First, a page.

Vientiane Capital’s Heritage Sites

The tree-lined Lang Xang Boulevard hosts loads of Heritage Sites. At one end, you’ll find the Presidential Palace designed in French colonial architecture. At the other end, inspect Vientiane’s best known landmark, Patuxay Monument.

 

Along Lane Xang

Presidential Palace: Lang Xang’s tree-lined avenue presents French colonial architecture, with the Presidential Palace standing at is head and Rue Setthathirath passing its front gate. Though closed to the public, this sizeable landmark displays elegant Beaux-Arts architecture complete with tall colonnades. Opened in 1986, the home of government functions and ceremonies, but not the Lao president, is landscaped with well-manicured lawns and gardens. At night, lights focus on the palace, providing excellent opportunities to take great pictures.

Location: The palace sits at the southeast end of Lane Xang Avenue at the junction of Setthathirath Road with Patuxay Monument at the far end.   

Hor Phra Keo Museum: Enter a museum inside a 16th-century temple, and admire one of the country’s best collections of ancient Buddhist artefacts and manuscripts. Lane Xang King Setthathirath built Hor Phra Keo in 1565 as a royal chapel and to house the highly revered Emerald Buddha (Phra Keo). The invading Siamese captured the precious Buddha some 200 years later, when they sacked Vientiane and destroyed Hor Phra Keo. Chao Anouvong, who ruled Laos in the early 19th century, renovated the royal place of worship in 1816. It was restored again in 1936, and converted into a museum in the 1970s.

Walk into Hor Phra Keo’s landscaped garden, and see a 2,000-year-old giant urn from the Plain of Jars. Pause at the terrace’s display of stone Buddhas, some of which date to the 6th century. They are joined by bronze Buddhas from a later period. Step through the original, intricately carved doors of the ordination hall to examine more Buddha images, including a wooden replica of Phra Bang, a very sacred Buddha image, now housed in the Luang Prabang Museum. You can also inspect the empty gold throne on which the Emerald Buddha once sat, stone Khmer steles, wood carvings, a bronze drum, and palm-leaf Buddhist manuscripts.  

Location: Hor Phra Keo is situated on the right-hand side of Setthathirath Road, about 100 metres from the Presidential Palace.

Patuxay Monument: Don’t miss Vientiane’s best known landmark, Patuxay (Victory Monument), prominently standing on Lane Xang Avenue. The monument was modelled after the Arc de Triomphe in Paris, and built between 1957 and 1968 with materials earmarked for an airport. Patuxay sports Lao motifs, and a climb to the top reveals the best panoramic views of the city and beyond.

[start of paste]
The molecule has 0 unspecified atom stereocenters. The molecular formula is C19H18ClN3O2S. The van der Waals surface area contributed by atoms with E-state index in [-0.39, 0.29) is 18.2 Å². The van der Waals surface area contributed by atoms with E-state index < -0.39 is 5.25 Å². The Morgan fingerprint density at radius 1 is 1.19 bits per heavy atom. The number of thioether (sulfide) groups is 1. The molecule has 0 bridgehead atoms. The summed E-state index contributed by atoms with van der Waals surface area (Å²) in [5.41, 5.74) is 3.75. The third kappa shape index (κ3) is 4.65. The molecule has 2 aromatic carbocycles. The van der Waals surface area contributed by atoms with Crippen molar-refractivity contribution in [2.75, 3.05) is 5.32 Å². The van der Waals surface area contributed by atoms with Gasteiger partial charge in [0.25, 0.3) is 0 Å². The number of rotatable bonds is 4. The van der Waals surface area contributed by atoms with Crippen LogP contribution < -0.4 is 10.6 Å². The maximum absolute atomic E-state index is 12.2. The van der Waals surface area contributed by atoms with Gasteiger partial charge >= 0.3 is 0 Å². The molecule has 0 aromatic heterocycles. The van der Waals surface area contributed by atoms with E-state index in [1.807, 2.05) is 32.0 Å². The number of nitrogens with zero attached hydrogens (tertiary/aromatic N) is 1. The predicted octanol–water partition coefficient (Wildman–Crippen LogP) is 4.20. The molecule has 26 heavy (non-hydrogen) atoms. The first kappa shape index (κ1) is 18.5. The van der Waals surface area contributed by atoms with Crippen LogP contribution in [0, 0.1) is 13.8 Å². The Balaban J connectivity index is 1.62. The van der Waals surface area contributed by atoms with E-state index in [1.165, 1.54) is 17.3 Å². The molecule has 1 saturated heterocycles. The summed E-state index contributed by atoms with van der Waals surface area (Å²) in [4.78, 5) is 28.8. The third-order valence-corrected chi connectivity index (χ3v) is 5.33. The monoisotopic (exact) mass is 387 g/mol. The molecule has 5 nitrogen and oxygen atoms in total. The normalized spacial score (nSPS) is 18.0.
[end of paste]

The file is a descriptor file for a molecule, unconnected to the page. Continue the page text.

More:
“Patuxay” translates to “Victory Gate”, and rises as a war monument dedicated to those who fought against colonial France. The Royal Lao Government erected the monument, originally named Anousavali (Memory), with US funds and cement intended for building an airport, thus it earned the nickname, “The Vertical Runway”. In May 1975, the Pathet Lao overthrew the US-backed royal government, and renamed the monument Patuxay in honour of their victory and independence.

Laotian architect, Tham Sayasthsena, designed Patuxay. The corners are decorated with images of mythical Naga serpents spraying water into ponds, which represents nature, fertility, welfare and happiness. These ponds sit between the corners and also symbolize a lotus.

The four corners serve as towers with a fifth in the centre. These represent five pillars of Buddhism: kindness, flexibility, honesty, honour, and prosperity. Two of the corner towers have staircases that lead to the top viewing gallery with an unrivalled panorama of the capital. Patuxay is decorated with mythological creatures and gods: Vishnu, Brahma, and Indra. Frescoes of nature scenes are on the tower’s walls.

Location: Patuxay is located at the northwest end of Lane Xang Avenue at a multi-road junction with the Presidential Palace at the far end.

Hor Trai Library: Step inside Vat Sisaket Temple to a small ordination hall, Hor Trai, displaying 18th-century Buddhist manuscripts.

Location. From the Presidential Palace, cross Setthathirath Road on the right-hand side of Lane Xang. The entrance to Vat Sisaket is a few metres from the corner.

Downtown & The Mekong